For many professionals, flame-resistant (FR) clothing is an essential tool of the job. High-quality, specially engineered FR garments protect the wearer from burns caused by flash fires, electric arcs, and combustible dust, preventing severe injuries and even saving lives. ISO 11612:2015—Protective Clothing – Clothing To Protect Against Heat And Flame – Minimum Performance Requirements provides performance requirements for protective clothing for heat and flame.
Importance of Flame Resistant Clothing
Flame-resistant (FR) fabrics help prevent the wearer from burns from both initial exposure to the flames and from residual heat transfer. FR clothing is used in a large number of professions including fire service, research labs, electrical utilities, and oil and gas. Workers in these areas often face the potential for explosions, open fires, and other thermal incidents. As a result, it is essential they are properly protected on the job.
What Is ISO 11612?
ISO 11612:2015 specifies performance requirements for protective clothing made from flexible materials, which are designed to protect the wearer’s body, except the hands, from heat and/or flame. For protection of the wearer’s head and feet, the standard only covers gaiters, overboots, and hoods (requirements for visors and respiratory equipment are not given). The performance requirements set out in ISO 11612:2015 are applicable when there is a need for clothing with limited flame spread properties and the user can be exposed to radiant or convective or contact heat or to molten metal splashes.
General requirements which are not specifically covered in this standard should be in accordance with ISO 13688.
Flame Retardant vs. Flame Resistant Fabrics
The biggest difference between flame-resistant (FR) and flame-retardant fabrics lies in how each is produced. FR fabrics are made from materials that are inherently nonflammable (the materials have flame resistance built into their chemical structures). Fabrics made with nonflammable materials are designed to naturally resist the spread of fire and do not melt when in close proximity to a flame. Since FR fabrics are not usually made from 100% FR materials, they will burn. However, they will do so extremely slowly and are often self-extinguishing.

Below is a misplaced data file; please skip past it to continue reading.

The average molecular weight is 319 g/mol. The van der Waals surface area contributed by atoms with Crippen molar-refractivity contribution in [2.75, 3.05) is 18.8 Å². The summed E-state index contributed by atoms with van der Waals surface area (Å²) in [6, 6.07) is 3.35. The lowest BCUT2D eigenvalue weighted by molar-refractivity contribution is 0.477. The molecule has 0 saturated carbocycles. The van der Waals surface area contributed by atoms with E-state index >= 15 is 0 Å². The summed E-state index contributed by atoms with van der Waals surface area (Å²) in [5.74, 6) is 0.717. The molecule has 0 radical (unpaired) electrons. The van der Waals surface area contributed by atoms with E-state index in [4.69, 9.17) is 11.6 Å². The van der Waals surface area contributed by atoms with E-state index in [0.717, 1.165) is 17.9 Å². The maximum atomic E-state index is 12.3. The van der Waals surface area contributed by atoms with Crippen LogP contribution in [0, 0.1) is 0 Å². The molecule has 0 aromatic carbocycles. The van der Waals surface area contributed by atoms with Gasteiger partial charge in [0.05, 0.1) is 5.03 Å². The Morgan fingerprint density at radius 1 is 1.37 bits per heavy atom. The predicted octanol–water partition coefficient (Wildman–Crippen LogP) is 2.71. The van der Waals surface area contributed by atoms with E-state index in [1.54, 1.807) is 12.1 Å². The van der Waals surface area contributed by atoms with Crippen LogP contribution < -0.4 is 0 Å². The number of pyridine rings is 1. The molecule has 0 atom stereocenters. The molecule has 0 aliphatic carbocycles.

On the other hand, flame retardant fabrics are chemically treated to be slow burning or self-extinguishing when any open flame strikes them. These fabrics can be made from any material, but they must be treated with special chemicals to qualify as flame retardant. Flame-retardant clothing typically starts with cotton or a cotton-blend fabric that is then treated with special chemicals.
What Clothes Are Resistant to Heat and Flames?
- Modacrylic: (among the most popular and common options available today) these fibers are typically part of a blend to create several different FR fabrics.
- Nomex: these fibers have inherent FR qualities. As opposed to modacrylic fibers, Nomex can create FR garments on its own. It is also possible to combine Nomex with other materials like Kevlar.
- Kevlar: These fibers are FR, but they have many other additional properties such as high strength. Kevlar is extremely heavy-duty and can create FR clothing as well as many other different items.
Other fabrics, such as cotton, are naturally resistant to flames and can be treated with specialist chemicals to boost their heat resistance and their protective qualities. It is important to note that various kinds of flame-resistant materials offer different benefits. What protects a person in one setting might not be suitable for another, so it is crucial that professionals and employers always check which fabrics are best for their workplace.
Heat and Flame Protective Clothing
ISO 11612:2015 specifies that heat and flame protective suits should completely cover the upper and lower torso, neck, arms to the wrist, and legs to the ankle. Further, suits should consist of the following:
- A single garment (e.g., a coverall or boiler suit)
- A two-piece garment, consisting of a jacket and a pair of trousers
- Trouser bottoms should overlap the top of the footwear (this overlap should be maintained while walking and crawling)
- Quick-release fastenings should be provided to enable rapid removal of the garments in the event of an emergency
ISO 11612:2015—Protective Clothing – Clothing To Protect Against Heat And Flame – Minimum Performance Requirements is available on the ANSI Webstore.